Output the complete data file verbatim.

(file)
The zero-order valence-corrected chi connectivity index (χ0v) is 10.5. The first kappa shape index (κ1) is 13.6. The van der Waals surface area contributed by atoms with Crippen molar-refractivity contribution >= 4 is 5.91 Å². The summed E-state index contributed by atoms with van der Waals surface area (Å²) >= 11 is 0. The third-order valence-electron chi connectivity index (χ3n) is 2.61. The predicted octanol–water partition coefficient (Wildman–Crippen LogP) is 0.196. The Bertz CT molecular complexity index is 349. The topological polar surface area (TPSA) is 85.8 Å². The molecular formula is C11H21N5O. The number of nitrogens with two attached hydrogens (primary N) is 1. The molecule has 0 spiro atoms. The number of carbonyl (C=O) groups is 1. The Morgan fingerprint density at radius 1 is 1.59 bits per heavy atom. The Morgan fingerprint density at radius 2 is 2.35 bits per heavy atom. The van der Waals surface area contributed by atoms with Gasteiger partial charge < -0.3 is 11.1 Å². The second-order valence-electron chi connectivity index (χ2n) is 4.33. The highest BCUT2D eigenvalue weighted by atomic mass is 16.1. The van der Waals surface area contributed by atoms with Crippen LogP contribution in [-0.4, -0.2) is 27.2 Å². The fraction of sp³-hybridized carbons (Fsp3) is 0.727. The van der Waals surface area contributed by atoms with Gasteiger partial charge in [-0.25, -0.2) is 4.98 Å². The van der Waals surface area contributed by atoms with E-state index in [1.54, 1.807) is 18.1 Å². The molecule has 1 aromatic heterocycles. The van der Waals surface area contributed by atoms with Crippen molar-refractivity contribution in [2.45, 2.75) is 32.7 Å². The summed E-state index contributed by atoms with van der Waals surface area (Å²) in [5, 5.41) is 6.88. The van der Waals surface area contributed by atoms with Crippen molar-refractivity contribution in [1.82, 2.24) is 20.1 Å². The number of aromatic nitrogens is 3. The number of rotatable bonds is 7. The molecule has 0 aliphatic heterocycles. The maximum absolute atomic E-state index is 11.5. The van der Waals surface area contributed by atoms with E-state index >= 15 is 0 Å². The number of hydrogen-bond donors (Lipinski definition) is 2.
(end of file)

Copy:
The zero-order valence-corrected chi connectivity index (χ0v) is 10.5. The first kappa shape index (κ1) is 13.6. The van der Waals surface area contributed by atoms with Crippen molar-refractivity contribution >= 4 is 5.91 Å². The summed E-state index contributed by atoms with van der Waals surface area (Å²) >= 11 is 0. The third-order valence-electron chi connectivity index (χ3n) is 2.61. The predicted octanol–water partition coefficient (Wildman–Crippen LogP) is 0.196. The Bertz CT molecular complexity index is 349. The topological polar surface area (TPSA) is 85.8 Å². The molecular formula is C11H21N5O. The number of nitrogens with two attached hydrogens (primary N) is 1. The molecule has 0 spiro atoms. The number of carbonyl (C=O) groups is 1. The Morgan fingerprint density at radius 1 is 1.59 bits per heavy atom. The Morgan fingerprint density at radius 2 is 2.35 bits per heavy atom. The van der Waals surface area contributed by atoms with Gasteiger partial charge < -0.3 is 11.1 Å². The second-order valence-electron chi connectivity index (χ2n) is 4.33. The highest BCUT2D eigenvalue weighted by atomic mass is 16.1. The van der Waals surface area contributed by atoms with Crippen LogP contribution in [-0.4, -0.2) is 27.2 Å². The fraction of sp³-hybridized carbons (Fsp3) is 0.727. The van der Waals surface area contributed by atoms with Gasteiger partial charge in [-0.25, -0.2) is 4.98 Å². The van der Waals surface area contributed by atoms with E-state index in [1.54, 1.807) is 18.1 Å². The molecule has 1 aromatic heterocycles. The van der Waals surface area contributed by atoms with Crippen molar-refractivity contribution in [2.45, 2.75) is 32.7 Å². The summed E-state index contributed by atoms with van der Waals surface area (Å²) in [5, 5.41) is 6.88. The van der Waals surface area contributed by atoms with Crippen molar-refractivity contribution in [1.82, 2.24) is 20.1 Å². The number of aromatic nitrogens is 3. The number of rotatable bonds is 7. The molecule has 0 aliphatic heterocycles. The maximum absolute atomic E-state index is 11.5. The van der Waals surface area contributed by atoms with E-state index >= 15 is 0 Å². The number of hydrogen-bond donors (Lipinski definition) is 2.